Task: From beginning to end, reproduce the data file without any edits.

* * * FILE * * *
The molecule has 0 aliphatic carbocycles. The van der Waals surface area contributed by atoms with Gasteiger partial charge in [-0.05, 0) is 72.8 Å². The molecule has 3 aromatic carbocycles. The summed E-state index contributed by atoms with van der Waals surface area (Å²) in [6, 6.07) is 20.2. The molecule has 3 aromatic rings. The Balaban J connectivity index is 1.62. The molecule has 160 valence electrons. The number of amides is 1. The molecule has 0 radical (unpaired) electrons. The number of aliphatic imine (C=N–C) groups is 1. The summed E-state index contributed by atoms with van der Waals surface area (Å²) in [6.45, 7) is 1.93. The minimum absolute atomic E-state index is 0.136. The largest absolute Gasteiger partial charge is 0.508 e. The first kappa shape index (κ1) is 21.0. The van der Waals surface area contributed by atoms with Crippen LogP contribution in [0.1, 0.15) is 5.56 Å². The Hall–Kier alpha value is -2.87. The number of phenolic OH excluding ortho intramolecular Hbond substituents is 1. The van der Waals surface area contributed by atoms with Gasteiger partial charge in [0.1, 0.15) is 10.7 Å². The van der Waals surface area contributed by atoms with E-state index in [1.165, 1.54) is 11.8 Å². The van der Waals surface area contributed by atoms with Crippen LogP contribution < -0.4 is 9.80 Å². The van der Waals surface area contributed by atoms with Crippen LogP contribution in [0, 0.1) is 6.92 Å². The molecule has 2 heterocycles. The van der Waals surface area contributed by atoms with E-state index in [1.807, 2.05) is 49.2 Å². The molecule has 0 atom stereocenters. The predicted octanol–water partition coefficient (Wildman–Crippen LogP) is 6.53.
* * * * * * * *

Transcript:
The molecule has 0 aliphatic carbocycles. The van der Waals surface area contributed by atoms with Gasteiger partial charge in [-0.05, 0) is 72.8 Å². The molecule has 3 aromatic carbocycles. The summed E-state index contributed by atoms with van der Waals surface area (Å²) in [6, 6.07) is 20.2. The molecule has 3 aromatic rings. The Balaban J connectivity index is 1.62. The molecule has 160 valence electrons. The number of amides is 1. The molecule has 0 radical (unpaired) electrons. The number of aliphatic imine (C=N–C) groups is 1. The summed E-state index contributed by atoms with van der Waals surface area (Å²) in [6.45, 7) is 1.93. The minimum absolute atomic E-state index is 0.136. The largest absolute Gasteiger partial charge is 0.508 e. The first kappa shape index (κ1) is 21.0. The van der Waals surface area contributed by atoms with Crippen LogP contribution in [0.1, 0.15) is 5.56 Å². The Hall–Kier alpha value is -2.87. The number of phenolic OH excluding ortho intramolecular Hbond substituents is 1. The van der Waals surface area contributed by atoms with Gasteiger partial charge in [0.1, 0.15) is 10.7 Å². The van der Waals surface area contributed by atoms with E-state index in [1.165, 1.54) is 11.8 Å². The van der Waals surface area contributed by atoms with Crippen LogP contribution < -0.4 is 9.80 Å². The van der Waals surface area contributed by atoms with Crippen LogP contribution in [0, 0.1) is 6.92 Å². The molecule has 2 heterocycles. The van der Waals surface area contributed by atoms with E-state index in [1.807, 2.05) is 49.2 Å². The molecule has 0 atom stereocenters. The predicted octanol–water partition coefficient (Wildman–Crippen LogP) is 6.53.